As harmful cyanobacterial blooms recur and/or intensify in freshwater bodies, it is important to identify the conditions that promote these events, as well as the causative cyanobacterial genera. It is traditionally assumed that phosphorus (P)-availability controls primary productivity in freshwater ecosystems [11, 12], and the proportion of cyanobacteria that comprise phytoplankton communities can be inversely correlated with total nitrogen-to-phosphorus (N:P) ratios . The decrease in N:P can lead to the dominance of diazotrophic cyanobacterial genera capable of converting dinitrogen (N2) gas to ammonia (NH3) . Recent meta-analyses, however, have demonstrated that the growth and toxin production of some non-diazotrophic cyanobacterial genera (e.g. Microcystis and Planktothrix) can be controlled by nitrogen (N) [15, 16]. In Lake Taihu, China, for instance, Microcystis spp. outcompete diazotrophs partly because of the supply of regenerated N and P from resuspended sediments in this shallow (~2 m mean depth) lake . Other factors that may facilitate the dominance of non-N2 fixing cyanobacteria such as Microcystis over N2 fixers include reductions in water column irradiance  and elevated temperature [3, 18, 19].
Lake Okeechobee is the largest lake in the southeastern United States and has been subjected to eutrophication since the 1970s [20, 21]. The lake exhibits low submerged plant biomass, a benthic invertebrate community dominated by oligochaetes, and a phytoplankton community mainly comprised of cyanobacteria, all of which significantly limit the lake’s ability to sequester phosphorus . While at least some regions of Lake Okeechobee were shown to exhibit N and P co-limitation in the early 1990s , Havens et al. (2016) reported that hurricanes in the mid-2000s led to some of the largest, most toxic blooms of M. aeruginosa ever observed in Lake Okeechobee, possibly due in part to the prolonged retention of soluble reactive phosphorus, inorganic nitrogen, and total suspended solids in the water column . Ultimately, however, it is unclear which nutrient or combination of nutrients regulates these blooms, or whether nutrient limitation characteristics change over time and under different environmental conditions.
During the 2015–16 winter season, the Florida peninsula was subjected to unusually high temperatures, storm activity, and rainfall, corresponding to the concurrent El Niño event . Consequently, the lake exhibited a dramatic increase in water level in early 2016 , necessitating the release of billions of gallons of water through canals, one of which led to the St. Lucie River and Estuary in the east. A dramatic, persistent increase in nitrate and decrease in salinity throughout the estuary made conditions optimal for a Microcystis bloom to develop . This bloom lasted from May to mid-July and spread throughout this brackish ecosystem , leading Florida to declare a state of emergency due to socioeconomic impacts and human health concerns. In addition to the dominance of Microcystis, other potential toxin producers were identified . For this study, transect surveys and experiments were performed from Lake Okeechobee through the St. Lucie River and Estuary and the Indian River Lagoon during and after this bloom event. The objective of the study was to characterize nutrient levels, the phytoplankton community, their toxins, and toxin synthesis potential via sequencing of genes associated with microcystin and saxitoxin synthesis. Furthermore, nutrient amendment experiments were conducted to assess limitations on algal and cyanobacterial growth. During and after the bloom event, it was determined that algal growth and toxicity were tightly coupled to N availability.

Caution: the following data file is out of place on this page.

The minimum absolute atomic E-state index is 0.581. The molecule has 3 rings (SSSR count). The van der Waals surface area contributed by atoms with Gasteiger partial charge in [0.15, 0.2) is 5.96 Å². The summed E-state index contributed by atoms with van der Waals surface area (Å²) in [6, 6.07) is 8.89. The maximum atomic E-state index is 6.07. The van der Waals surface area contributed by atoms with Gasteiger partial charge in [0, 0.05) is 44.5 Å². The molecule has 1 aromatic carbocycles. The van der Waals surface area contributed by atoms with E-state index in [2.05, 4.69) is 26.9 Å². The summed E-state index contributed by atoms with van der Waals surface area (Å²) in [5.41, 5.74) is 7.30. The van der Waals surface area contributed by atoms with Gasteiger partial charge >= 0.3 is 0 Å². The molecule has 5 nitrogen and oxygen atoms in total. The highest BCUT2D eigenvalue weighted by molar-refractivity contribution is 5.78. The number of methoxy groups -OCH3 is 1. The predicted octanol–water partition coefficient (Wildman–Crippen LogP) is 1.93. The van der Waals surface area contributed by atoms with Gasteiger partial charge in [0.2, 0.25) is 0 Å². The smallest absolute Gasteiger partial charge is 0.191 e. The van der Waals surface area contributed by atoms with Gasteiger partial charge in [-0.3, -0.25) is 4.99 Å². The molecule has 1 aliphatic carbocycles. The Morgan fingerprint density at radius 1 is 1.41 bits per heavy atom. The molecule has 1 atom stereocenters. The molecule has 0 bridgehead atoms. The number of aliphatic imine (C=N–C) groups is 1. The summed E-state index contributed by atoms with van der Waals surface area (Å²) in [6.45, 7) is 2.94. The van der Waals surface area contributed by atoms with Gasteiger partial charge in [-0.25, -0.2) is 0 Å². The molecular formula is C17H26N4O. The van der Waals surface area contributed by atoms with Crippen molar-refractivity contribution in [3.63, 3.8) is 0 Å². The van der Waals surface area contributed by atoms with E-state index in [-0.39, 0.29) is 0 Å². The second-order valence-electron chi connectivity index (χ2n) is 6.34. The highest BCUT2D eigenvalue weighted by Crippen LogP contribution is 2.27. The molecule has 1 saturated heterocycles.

Materials and methods
Area of study and sample collection
Sampling and experiments were performed in July and September 2016, with samples collected from sites in Lake Okeechobee, the canal leading to the St. Lucie River (C-44), the St. Lucie River Estuary, and the Indian River Lagoon (Fig 1 and Table 1). Water samples from July (N = 20) and September (N = 22) were collected over the course of 3 and 4 days, respectively. Waterfront areas were accessed from public access points and the collection of small volumes of water is not a regulated activity in Florida. Temperature (°C), salinity (PSU) and dissolved oxygen (O2) concentrations (mg L-1) were measured at 22 sites using a YSI 556 probe (Table 1). Surface water was collected from seven sites that represented a salinity gradient across the system to characterize the phytoplankton community, their toxin synthesis potential, as well as toxin and nutrient concentrations. At four sites in July and three sites in September, large volumes of water from Lake Okeechobee to the river estuary were collected and nutrient amendment experiments were performed. For each of the seven full sampling sites, samples were collected and analyzed according to previously established protocols described below. For enumeration of phytoplankton, duplicate samples were preserved in Lugol’s iodine (5% final concentration) and microscopically quantified to at least the genus level based on morphological traits such as cell dimension, arrangement of cells in colonies or filaments, and the presence of specialized structures (i.e., aerotopes, heterocytes, akinetes). For the precise volume of the subsample for counting, a 4-place balance (Ohaus Explorer EX224, Ohaus Corporation, Parsippany, New Jersey, USA) was used (typically 0.0175 mL or less) and dispersed under a 22 mm2 cover slip. This method allows samples to be examined at 400x with an Olympus BX51 research microscope (Olympus America, Waltham, Massachusetts, USA); random strip-counts of known width allowed a precise calculation of the volume counted to obtain an accurate cell count per unit volume of the original sample.